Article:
Vignettes 1 & 2

On BART, going from North Berkeley to downtown Berkeley on my way to class. I got on the last car of a three-car train and since I was going just one stop, I didn’t sit down. I stood next to a woman in a motorized wheelchair; she was facing away from me and toward a vacant seat. It’s about a two- or three-minute trip from one station to the next, and I was preoccupied. But gradually it dawned on me that the woman in the wheelchair was reading a newspaper that she had place on the vacant seat. She was turning the pages with one of her feet. A couple of days ago I was reading about Christy Brown, the Irish artist (subject of the movie “My Left Foot”) who taught himself to paint and write though he had control over just one of his feet. Watching the woman in front of me, I was reminded of that and I thought about the determination it would take to learn to do what she was doing and take it into the world–to be as “normal” as she can be, “normal” defined as what the rest of us are doing. Even in the short time I was watching, I became absorbed in what she was doing. If she had turned and looked at me, I would have said something vague like, “Hey, how’s it going?”

Across the aisle from the wheelchair woman sat an African-American woman with a striking straw hat and stylish sunglasses. She was nicely turned out. The straw-hat woman was looking at the wheelchair woman. She looked like she was going to say something. As we approached the Berkeley station, she spoke up. “Excuse me. … Excuse me,” she said, looking at the woman in the wheelchair. “It’s amazing … it’s amazing what you’re able to do. I really admire you.” I couldn’t see the wheelchair woman’s face. But I heard her say, “Well, that’s my life.” She sounded matter of fact–no impatience or crossness in her voice. “I admire that,” the straw-hat woman said, “the way you’ve learned to get along with what you have. …””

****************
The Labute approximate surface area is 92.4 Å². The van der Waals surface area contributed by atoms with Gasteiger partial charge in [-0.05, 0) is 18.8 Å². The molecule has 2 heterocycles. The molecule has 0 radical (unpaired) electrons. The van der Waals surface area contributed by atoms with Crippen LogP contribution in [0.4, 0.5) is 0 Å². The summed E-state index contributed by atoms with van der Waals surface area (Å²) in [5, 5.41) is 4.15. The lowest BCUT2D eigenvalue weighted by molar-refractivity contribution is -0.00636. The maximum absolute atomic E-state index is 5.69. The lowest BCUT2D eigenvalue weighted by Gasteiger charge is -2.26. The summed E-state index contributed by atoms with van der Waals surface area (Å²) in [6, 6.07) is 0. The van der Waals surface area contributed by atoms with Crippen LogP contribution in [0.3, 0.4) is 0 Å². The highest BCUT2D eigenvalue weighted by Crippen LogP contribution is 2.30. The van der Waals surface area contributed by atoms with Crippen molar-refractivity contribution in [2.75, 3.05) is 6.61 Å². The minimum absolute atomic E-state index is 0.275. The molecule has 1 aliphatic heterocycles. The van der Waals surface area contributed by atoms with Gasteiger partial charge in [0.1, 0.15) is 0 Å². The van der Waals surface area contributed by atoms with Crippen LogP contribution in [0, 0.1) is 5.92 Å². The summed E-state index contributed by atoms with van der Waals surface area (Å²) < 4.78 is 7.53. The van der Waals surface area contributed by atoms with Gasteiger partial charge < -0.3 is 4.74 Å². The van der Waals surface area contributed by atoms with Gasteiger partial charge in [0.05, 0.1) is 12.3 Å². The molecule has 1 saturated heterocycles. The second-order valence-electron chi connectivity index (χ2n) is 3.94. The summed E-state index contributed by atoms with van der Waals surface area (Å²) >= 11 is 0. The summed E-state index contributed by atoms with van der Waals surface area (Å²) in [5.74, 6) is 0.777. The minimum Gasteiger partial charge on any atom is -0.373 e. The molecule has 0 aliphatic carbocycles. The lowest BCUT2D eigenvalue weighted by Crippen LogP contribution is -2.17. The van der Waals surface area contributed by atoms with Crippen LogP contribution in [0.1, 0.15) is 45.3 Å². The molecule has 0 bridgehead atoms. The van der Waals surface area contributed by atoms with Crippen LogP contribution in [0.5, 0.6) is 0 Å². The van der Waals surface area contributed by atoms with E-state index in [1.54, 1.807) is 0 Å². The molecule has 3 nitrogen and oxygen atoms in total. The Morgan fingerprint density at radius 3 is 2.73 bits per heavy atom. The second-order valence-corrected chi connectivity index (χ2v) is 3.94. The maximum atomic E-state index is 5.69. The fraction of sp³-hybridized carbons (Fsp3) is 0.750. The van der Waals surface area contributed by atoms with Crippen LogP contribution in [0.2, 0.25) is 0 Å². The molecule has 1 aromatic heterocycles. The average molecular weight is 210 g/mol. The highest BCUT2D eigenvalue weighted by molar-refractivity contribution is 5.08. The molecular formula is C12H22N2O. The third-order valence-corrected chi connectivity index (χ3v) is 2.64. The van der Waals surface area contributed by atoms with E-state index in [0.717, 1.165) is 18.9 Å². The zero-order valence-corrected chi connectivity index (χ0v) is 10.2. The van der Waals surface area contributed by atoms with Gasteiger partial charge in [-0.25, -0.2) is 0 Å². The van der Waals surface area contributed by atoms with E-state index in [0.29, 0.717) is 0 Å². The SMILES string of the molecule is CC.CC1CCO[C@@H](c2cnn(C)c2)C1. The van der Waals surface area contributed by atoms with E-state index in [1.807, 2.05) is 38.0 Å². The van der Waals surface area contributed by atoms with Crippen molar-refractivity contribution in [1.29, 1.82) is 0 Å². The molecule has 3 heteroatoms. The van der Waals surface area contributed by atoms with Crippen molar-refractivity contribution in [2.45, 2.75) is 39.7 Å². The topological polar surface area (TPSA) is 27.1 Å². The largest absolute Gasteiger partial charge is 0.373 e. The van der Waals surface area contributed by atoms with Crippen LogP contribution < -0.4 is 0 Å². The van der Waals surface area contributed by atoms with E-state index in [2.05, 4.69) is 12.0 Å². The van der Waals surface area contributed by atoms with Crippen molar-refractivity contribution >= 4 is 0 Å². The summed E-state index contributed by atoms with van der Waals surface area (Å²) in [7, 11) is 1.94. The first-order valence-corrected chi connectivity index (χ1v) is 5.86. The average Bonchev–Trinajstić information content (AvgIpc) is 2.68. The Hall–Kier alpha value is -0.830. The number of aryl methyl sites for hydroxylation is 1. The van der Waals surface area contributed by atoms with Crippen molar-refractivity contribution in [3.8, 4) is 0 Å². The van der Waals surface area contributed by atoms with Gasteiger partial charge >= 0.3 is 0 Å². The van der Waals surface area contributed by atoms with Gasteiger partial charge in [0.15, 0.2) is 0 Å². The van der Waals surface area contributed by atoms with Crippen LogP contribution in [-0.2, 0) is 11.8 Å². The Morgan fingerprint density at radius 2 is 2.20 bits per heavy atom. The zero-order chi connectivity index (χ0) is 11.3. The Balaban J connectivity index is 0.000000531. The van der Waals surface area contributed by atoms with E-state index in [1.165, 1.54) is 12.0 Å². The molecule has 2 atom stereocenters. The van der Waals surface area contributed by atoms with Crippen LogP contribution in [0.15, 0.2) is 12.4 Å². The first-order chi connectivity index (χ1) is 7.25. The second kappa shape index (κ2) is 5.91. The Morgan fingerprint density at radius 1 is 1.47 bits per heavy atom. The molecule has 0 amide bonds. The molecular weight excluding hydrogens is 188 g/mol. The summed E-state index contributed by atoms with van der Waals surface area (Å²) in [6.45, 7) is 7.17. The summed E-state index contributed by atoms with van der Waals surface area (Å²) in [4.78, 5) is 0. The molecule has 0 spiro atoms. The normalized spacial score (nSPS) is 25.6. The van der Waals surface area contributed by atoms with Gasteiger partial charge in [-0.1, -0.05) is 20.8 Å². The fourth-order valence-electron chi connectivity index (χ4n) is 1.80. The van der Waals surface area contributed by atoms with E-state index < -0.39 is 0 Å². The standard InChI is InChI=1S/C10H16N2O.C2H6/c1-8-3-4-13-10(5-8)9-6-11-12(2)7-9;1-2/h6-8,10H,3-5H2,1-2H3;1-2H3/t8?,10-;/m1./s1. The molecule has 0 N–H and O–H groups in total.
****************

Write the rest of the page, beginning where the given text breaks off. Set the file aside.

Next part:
The train had stopped at the platform and the doors had opened. I got off and didn’t hear any more of the conversation. The straw-hat woman’s frankness was as striking to me as the wheelchair woman’s physical performance.

* * *

In Ohlone Park with the dog. As usual, he had spotted a squirrel and went into stalking and observation mode. I didn’t hurry him along, and we wound up under the canopy of an 80- or 100-foot tall redwood. There was a commotion overhead, a bird fluttering. I looked up and saw that it was a little hawk–a sharp-shinned or a Cooper’s. You see them around here; they hunt other birds. The one overhead was pretty well obscured by redwood boughs, but it moved twice into higher branches. It was only when it settled down that I saw it worrying something with its beak–a freshly killed bird, it turned out. A steady fall of downy feathers came down from the tree, and I caught a few. While looking for feathers around the base of the tree, I discovered a used syringe. More feathers fell, maybe from a mockingbird, which, per Harper Lee, would be a shame. Finally the hawk had worked its way to the main course, I guess, because the feathers stopped. I look at the birds around here and often think of the calories they need to survive; how many mockingbirds does a Cooper’s hawk need to kill and lunch on to enjoy a healthy, rewarding lifestyle (and raise a family)?

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